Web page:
European Rabbit

European Rabbit

The European Rabbit (Oryctolagus cuniculus) is a species of rabbit native to south west Europe (Spain and Portugal). It has been widely introduced elsewhere often with devastating effects on local biodiversity. However, its decline in its native range (caused by the diseases myxomatosis and rabbit calicivirus as well as over-hunting and habitat loss) has caused the decline of its highly dependent predators, the Iberian Lynx and the Spanish Imperial Eagle.

Portuguese National Authorities (ICNB) have classified the rabbit as Near Threatened in Portugal, whilst Spanish authorities recently re-classified the rabbit as Vulnerable in Spain.

Rabbits are known by many names. Young rabbits are known by the names bunny, kit, or kitten. A male rabbit is called a buck, and a female rabbit is called a doe. A group of rabbits is known as a colony or a nest. Colloquially, a rabbit may be referred to as a "coney" or a "bunny", though the former is archaic.

The European Rabbit is well-known for digging networks of burrows called warrens, where it spends most of its time when not feeding. Unlike the related hares (Lepus), rabbits are altricial, the young being born blind and furless, in a fur-lined nest in the warren, and they are totally dependent upon their mother.

Physical description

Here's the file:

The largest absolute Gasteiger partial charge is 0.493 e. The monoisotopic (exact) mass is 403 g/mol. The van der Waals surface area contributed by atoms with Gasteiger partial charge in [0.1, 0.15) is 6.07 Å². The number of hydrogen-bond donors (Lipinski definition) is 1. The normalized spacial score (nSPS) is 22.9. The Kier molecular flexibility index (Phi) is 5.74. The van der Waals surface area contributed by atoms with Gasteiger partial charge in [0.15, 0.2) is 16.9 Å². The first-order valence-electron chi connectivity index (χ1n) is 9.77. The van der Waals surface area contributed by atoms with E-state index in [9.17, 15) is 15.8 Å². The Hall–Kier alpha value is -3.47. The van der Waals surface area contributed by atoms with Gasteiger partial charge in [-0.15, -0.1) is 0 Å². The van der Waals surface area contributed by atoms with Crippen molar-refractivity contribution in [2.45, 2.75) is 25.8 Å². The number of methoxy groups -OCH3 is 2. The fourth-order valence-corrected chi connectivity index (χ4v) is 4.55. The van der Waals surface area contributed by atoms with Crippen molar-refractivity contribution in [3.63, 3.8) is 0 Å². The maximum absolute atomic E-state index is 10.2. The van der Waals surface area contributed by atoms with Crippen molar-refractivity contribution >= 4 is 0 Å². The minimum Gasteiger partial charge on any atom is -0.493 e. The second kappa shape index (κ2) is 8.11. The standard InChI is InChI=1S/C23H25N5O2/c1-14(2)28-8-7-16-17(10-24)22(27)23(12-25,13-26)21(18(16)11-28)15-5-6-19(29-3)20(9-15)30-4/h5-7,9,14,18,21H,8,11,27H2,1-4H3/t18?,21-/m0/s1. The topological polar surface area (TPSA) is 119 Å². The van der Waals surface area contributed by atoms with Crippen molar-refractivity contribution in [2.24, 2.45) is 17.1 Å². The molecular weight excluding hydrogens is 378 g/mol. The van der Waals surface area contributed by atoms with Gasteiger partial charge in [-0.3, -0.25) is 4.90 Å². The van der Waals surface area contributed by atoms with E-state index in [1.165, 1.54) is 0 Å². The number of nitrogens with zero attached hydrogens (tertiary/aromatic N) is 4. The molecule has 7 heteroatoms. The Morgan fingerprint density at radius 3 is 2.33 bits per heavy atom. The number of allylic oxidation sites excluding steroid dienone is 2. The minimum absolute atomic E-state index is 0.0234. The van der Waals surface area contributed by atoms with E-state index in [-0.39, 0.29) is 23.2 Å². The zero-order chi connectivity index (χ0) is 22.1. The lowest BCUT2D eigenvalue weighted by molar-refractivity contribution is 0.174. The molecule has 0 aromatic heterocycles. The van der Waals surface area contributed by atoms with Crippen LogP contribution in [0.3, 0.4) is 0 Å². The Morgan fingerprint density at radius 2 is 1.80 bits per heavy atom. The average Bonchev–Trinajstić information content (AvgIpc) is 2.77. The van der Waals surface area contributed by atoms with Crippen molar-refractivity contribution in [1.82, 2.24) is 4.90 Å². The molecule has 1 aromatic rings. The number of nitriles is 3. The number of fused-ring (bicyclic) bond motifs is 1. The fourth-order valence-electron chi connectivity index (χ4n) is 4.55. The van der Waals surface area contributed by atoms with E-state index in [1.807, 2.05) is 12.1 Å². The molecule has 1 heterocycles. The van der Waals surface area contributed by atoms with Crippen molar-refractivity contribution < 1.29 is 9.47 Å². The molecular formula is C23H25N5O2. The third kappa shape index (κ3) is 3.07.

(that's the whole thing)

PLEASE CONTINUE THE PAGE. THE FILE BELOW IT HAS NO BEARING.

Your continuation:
The European Rabbit is a small, grey-brown mammal ranging from 34-45 cm (13-18 inches) in length, and is approximately 1.3-2.2 kg (3-5 lb) in weight. As a lagomorph, it has four sharp incisors (two on top, two on bottom) that grow continuously throughout its life, and two peg teeth on the top behind the incisors, dissimilar to those of rodents (which have only 2 each, top and bottom). Rabbits have long ears, large hind legs, and short, fluffy tails. Rabbits move by hopping, using their long and powerful hind legs. To facilitate quick movement, a rabbit's hind feet have a thick padding of fur to dampen the shock of rapid hopping. Their toes are long, and are webbed to keep from spreading apart as the animal jumps.

Rabbit behaviour in the wild

Rabbits are gregarious, social animals, living in medium-sized colonies known as warrens. Rabbits are largely crepuscular, being most active around dawn and dusk, although they are not infrequently seen active during the day. Rabbits are essentially mixed-feeders, both grazing and browsing, but grass is their primary food source.

The rabbit mating system is rather complex. Dominant males exhibit polygyny, whereas lower-status individuals (males and females) often form monogamous breeding relationships. Dominance hierarchies exist in parallel for both males and females, although dominant females are usually the mates of the dominant male. Males show considerable investment in the welfare of young, although much of this aspect of rabbit behaviour is poorly understood.

Rabbits can be extremely aggressive in the wild, and competition between males can often lead to severe injury and death. Although hostile displays are used, and males often squirt urine on challengers as a form of territorial marking, the most common response to a challenge is immediate attack. Rabbits use their powerful back legs as weapons, kicking at an opponent's underside, as well as biting and scratching with the front paws.